Make health a priority in the new mandate

From mental health to drug discovery, the Covid-19 pandemic was a wake-up call on the need to put health and wellbeing at the centre of EU policy, writes MEP Stelios Kympouropoulos

By Stelios Kympouropoulos

Stelios Kympouropoulos (EL, EPP) is a member of Parliament’s EMPL and PETI Committees, the SANT Subcommittee and substitute in the ENVI Committee.

05 Apr 2024

As we embark on a new mandate, the landscape of Europe in 2029 must transform the continent's approach to health and wellbeing. The lessons learned from the Covid-19 pandemic have underscored the need for pandemic preparedness. Looking forward, the European Parliament must keep health as a key priority, and lead efforts to reinforce resilience. Investments in research, healthcare infrastructure, and private and public collaborations will be of paramount importance to ensure a swift and effective response to any future health crises.

The fragments of Covid-19 pandemic were a wake-up call for the deteriorating mental health issues of European Union citizens. Mental health and social wellbeing are cornerstones of a flourishing society. Although the Parliament’s Committee of Public Health directly addressed mental health in an own-initiative report, where I was the shadow Rapporteur on behalf of EPP, an EU strategy on mental health should be one of the key priorities for the next mandate. Even before the pandemic, at least 84 million people across the EU had mental health issues. The next five years will necessitate a renewed focus on mental health initiatives; breaking down stigma, fostering inclusive environments and investing in research to create a society that supports both physical and mental health.

Moreover, innovation and research should focus most on the areas where we are facing unmet medical needs. 30 million EU citizens are rare disease patients, yet only five per cent of them have treatment options. Having an EU action plan on rare diseases would help address inequalities among the member states. As clinical trials are hard to conduct, exchanging information and expertise across the member states would help improve early diagnosis through newborn screening programmes and allow for better treatment options and personalised care for rare disease patients.

The next five years will necessitate a renewed focus on mental health initiatives… to create a society that supports both physical and mental health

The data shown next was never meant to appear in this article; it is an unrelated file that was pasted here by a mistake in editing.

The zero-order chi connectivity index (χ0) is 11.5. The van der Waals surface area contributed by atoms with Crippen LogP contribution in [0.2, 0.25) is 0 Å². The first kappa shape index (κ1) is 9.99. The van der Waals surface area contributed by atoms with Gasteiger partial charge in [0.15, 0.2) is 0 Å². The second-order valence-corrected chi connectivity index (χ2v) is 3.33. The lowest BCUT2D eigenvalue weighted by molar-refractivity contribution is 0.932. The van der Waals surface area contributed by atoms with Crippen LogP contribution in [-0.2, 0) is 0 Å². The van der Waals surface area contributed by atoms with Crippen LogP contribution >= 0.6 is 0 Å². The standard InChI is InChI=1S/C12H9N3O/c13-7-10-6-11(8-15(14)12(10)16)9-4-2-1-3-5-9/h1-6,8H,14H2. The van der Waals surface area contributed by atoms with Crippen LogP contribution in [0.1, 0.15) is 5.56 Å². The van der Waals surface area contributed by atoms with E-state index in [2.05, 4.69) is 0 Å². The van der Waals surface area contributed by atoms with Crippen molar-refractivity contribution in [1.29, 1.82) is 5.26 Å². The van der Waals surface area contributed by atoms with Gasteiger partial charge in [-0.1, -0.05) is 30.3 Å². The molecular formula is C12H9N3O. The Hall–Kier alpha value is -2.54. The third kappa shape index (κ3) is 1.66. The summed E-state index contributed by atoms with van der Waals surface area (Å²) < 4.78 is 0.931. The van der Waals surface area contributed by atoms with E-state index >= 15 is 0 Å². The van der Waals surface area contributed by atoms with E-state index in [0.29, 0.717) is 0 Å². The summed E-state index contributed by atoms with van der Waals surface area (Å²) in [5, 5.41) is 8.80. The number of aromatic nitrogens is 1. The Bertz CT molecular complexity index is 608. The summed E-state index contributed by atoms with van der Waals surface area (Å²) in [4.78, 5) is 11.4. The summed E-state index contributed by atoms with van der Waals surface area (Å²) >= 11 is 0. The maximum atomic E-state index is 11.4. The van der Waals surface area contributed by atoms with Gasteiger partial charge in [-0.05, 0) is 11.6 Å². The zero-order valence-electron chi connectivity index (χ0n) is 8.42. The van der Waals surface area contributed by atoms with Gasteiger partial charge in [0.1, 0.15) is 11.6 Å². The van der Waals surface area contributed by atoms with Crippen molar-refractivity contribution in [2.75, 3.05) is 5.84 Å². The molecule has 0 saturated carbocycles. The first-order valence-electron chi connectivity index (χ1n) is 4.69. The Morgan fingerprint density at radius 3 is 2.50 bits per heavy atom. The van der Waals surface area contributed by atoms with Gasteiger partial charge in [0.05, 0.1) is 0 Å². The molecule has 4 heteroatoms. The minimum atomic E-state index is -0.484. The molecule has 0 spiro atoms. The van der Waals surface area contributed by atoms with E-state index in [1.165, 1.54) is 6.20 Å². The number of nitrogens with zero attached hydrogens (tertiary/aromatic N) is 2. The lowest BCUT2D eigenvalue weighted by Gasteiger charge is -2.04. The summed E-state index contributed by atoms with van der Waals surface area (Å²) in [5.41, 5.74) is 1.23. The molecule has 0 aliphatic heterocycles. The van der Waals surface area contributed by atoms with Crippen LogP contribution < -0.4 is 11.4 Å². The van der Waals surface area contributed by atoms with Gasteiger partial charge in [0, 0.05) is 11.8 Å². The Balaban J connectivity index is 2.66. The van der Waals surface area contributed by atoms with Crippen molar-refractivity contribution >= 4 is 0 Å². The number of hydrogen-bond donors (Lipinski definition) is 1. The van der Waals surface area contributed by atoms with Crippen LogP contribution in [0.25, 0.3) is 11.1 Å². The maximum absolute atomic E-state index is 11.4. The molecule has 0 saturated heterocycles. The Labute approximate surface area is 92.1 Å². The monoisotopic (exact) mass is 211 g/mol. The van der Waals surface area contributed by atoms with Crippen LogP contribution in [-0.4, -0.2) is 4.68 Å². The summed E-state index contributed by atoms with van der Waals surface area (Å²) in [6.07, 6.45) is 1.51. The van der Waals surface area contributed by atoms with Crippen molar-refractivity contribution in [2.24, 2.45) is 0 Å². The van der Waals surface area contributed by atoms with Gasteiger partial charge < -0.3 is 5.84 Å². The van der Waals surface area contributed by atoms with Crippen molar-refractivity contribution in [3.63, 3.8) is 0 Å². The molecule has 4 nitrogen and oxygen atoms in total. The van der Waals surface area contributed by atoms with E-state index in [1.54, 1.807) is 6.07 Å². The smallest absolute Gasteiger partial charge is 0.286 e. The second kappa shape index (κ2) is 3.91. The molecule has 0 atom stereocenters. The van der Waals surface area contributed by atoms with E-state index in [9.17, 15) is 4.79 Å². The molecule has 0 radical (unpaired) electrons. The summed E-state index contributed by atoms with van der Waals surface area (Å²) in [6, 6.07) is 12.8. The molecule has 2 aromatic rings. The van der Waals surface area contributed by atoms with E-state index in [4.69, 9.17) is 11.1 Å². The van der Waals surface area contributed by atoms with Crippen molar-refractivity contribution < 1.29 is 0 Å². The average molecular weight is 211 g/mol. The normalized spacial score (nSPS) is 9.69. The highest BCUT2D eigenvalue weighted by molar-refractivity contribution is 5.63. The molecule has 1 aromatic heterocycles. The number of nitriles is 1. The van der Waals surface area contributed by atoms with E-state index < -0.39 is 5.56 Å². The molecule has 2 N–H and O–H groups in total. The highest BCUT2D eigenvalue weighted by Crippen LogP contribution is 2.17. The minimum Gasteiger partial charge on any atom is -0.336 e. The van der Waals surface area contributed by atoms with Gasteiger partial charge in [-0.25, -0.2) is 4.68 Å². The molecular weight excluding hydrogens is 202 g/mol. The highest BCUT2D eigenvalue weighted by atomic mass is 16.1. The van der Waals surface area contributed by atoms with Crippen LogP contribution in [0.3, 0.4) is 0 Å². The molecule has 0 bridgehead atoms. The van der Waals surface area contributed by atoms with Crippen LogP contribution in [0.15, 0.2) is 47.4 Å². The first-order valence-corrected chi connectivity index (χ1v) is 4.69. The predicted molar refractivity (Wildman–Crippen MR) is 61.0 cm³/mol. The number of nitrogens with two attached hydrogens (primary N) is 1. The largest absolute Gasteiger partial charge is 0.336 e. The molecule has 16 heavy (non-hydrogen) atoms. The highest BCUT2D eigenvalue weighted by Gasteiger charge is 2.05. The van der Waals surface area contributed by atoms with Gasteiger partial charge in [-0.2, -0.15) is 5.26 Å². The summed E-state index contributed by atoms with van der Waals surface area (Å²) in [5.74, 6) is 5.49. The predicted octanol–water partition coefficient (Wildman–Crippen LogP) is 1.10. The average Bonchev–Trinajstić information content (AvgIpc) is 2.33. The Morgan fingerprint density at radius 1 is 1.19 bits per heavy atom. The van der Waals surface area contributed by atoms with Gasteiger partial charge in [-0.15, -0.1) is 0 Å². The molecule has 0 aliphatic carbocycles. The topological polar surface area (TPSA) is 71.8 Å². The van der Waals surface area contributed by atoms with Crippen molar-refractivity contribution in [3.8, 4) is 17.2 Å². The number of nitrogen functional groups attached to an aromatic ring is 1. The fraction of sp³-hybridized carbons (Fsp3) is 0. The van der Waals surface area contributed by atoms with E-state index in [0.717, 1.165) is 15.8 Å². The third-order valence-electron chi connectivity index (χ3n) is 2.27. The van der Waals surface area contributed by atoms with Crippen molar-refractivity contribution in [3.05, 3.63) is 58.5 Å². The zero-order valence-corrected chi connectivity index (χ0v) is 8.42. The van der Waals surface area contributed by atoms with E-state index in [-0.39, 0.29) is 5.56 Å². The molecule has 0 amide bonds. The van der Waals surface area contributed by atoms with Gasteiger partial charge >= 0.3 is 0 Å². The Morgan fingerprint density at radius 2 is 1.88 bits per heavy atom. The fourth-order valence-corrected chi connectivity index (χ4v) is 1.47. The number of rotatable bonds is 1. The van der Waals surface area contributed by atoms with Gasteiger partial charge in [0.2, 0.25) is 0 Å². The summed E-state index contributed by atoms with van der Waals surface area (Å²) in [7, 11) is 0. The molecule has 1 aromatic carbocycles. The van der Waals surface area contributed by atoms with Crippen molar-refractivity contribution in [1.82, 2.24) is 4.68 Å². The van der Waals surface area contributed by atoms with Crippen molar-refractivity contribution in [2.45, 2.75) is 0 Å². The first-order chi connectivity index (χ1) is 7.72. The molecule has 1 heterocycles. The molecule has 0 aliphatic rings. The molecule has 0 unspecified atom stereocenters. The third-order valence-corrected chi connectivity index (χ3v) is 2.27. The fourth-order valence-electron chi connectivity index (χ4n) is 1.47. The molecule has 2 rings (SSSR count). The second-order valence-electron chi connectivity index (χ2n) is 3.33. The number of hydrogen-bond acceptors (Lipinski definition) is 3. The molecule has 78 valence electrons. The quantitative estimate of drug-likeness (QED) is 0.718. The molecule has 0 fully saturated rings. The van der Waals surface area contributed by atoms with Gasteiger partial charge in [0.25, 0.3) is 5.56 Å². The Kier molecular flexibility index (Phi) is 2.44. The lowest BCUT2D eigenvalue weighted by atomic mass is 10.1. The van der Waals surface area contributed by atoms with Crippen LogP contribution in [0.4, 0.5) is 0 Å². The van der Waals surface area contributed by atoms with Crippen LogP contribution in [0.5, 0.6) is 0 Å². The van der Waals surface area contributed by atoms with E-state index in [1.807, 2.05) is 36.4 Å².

Drug discovery is commonly denied approval due to lack of clinical data. Conducting clinical trials is even harder for rare diseases. In contrary to traditional clinical trials, real-world evidence can provide valuable insides into how treatments perform beyond the controlled setting of clinical trials. Moreover, various computational methods, including silico methods, can complement experimental approaches in drug discovery, providing enough data to address research where no clinical trials can take place. These methods can be cost efficient, time-saving and environmentally friendly, while allowing for better clinical management and significantly improve health outcomes.

It is therefore important to explore how data and digital technologies can improve patient care. The next mandate should build upon and best utilise the reform of the pharmaceutical legislation and the European Health Database towards addressing unmet needs, creating a Europe that fully realises the potential of health data and remains at the forefront of health innovation. 

Starting from the next mandate, we must re-evaluate our healthcare systems, and prioritise sustainable solutions, preventive care and cross-border collaboration. We must explore innovative solutions, promote health literacy and ensure the inclusion and safe use of digital health technologies, including artificial intelligence. All these will be vital components in building resilient and adaptable healthcare systems.

Read the most recent articles written by Stelios Kympouropoulos - Reform of Pharmaceutical Legislation: A Vision for a Competitive and Compassionate EU